Research Article | Open Access
Serum PCSK9 Levels Distinguish Individuals Who Do Not Respond to High-Dose Statin Therapy with the Expected Reduction in LDL-C
The purpose of the present report was to examine whether proprotein convertase subtilisin/kexin type 9 (PCSK9) levels differ in individuals who do not exhibit expected reductions in low density lipoprotein cholesterol (LDL-C) with statin therapy. Eighteen nonresponder subjects treated with 80 mg atorvastatin treatment for 6 months without substantial reductions in LDL-C (ΔLDL-C: 2.6 ± 11.4%) were compared to age- and gender-matched atorvastatin responders (ΔLDL-C: 50.7 ± 8.5%) and placebo-treated subjects (ΔLDL-C: 9.9 ± 21.5%). Free PCSK9 was marginally higher in nonresponders at baseline and significantly higher in atorvastatin responders after 6 months of treatment . The change in free PCSK9 over 6 months with statin treatment was higher in atorvastatin responders (134.2 ± 131.5 ng/mL post- versus prestudy) than in either the nonresponders (39.9 ± 87.8 ng/mL) or placebo subjects (27.8 ± 97.6 ng/mL). Drug compliance was not lower in the nonresponders as assessed by pill counts and poststudy plasma atorvastatin levels. Serum PCSK9 levels, both at baseline and in response to statin therapy, may differentiate individuals who do versus those who do not respond to statin treatment.
Proprotein convertase subtilisin/kexin type 9 (PCSK9) modulates low density lipoprotein cholesterol (LDL-C) concentrations by binding to hepatic LDL receptors, facilitating their catabolism , thereby increasing circulating LDL-C. Statin therapy increases serum PCSK9 levels , a finding that may explain the nonlinear relationship between statin dose and LDL-C reduction and the variable response that patients show to statin therapy. The present analysis examined PCSK9 levels in subjects treated with 80 mg atorvastatin for 6 months who did not respond to statin therapy with the expected reduction in LDL-C to determine whether an exaggerated increase in circulating PCSK9 levels with statin therapy could explain blunted statin efficacy.
2. Materials and Methods
Eighteen subjects who completed the double-blind, randomized clinical trial, the Effect of Statins on Muscle Performance (STOMP; National Heart, Lung, and Blood Institute 5R01HL081893, NCT00609063 ), but did not exhibit the expected reduction in LDL-C with 80 mg atorvastatin treatment for 6 months (mean change ± standard deviation: % reduction in LDL-C for atorvastatin nonresponders) were compared to 18 matched, atorvastatin-treated subjects who decreased LDL-C by % over 6 months (atorvastatin responders), as well as 18 matched placebo-treated subjects (LDL-C increased % over 6 months). Subjects were matched for age ( years), gender (8 males/group), BMI ( kg/m2), and baseline LDL-C ( mg/dL). Compliance to study drug was measured by pill counts of unused medication at 3 and 6 months as well as analysis of plasma atorvastatin at the posttreatment study visit. Medication compliance was higher in nonresponders than in the responder and placebo groups (% versus % versus %, resp.; ). Furthermore, atorvastatin metabolites were nonsignificantly higher in atorvastatin nonresponders than responders ( ng/mL versus ng/mL; ) and placebo ( ng/mL, ).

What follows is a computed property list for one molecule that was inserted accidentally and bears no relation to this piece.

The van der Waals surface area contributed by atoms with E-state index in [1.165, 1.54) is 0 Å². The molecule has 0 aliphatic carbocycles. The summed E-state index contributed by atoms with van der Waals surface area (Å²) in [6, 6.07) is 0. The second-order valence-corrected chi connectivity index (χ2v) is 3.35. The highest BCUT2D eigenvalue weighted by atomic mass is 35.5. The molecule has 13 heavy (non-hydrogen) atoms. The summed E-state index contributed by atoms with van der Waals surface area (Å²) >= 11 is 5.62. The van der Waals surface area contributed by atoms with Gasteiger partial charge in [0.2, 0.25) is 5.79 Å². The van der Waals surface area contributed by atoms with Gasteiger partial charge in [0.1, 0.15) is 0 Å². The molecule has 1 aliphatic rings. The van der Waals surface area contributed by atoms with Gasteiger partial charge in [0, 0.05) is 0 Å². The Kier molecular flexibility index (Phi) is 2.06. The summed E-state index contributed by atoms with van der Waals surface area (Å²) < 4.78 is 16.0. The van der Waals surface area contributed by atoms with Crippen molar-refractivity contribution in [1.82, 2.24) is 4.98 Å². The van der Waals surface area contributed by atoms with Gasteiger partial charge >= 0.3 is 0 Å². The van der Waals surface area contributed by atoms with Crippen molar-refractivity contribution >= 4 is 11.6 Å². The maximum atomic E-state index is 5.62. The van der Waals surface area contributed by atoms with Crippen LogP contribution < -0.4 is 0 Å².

Both total PCSK9 (which circulates in association with LDL particles by interacting with apoB100) and free PCSK9 in archived, frozen serum taken from fasting samples at baseline and after 6 months of treatment were measured using specific enzyme-linked immunosorbent assays (ELISA), proprietary to Regeneron Pharmaceuticals, Inc. (Tarrytown, NY), with reference being a recombinant full length human PCSK9. For the total PCSK9 assay, an acid treatment of the serum samples was included prior to analysis in order to dissociate PCSK9 complexes that might be present in the serum. PCSK9: alirocumab and PCSK9: LDLR complexes are present in the serum and both active and furin cleaved PCSK9 were measured by ELISA. One-way ANOVAs were used to compare baseline characteristics and change scores between groups, and a repeated measures analysis with group as the between-subjects factor and time as the within-subjects factor was used to compare changes in variables (PCSK9 and LDL-C) before and after study.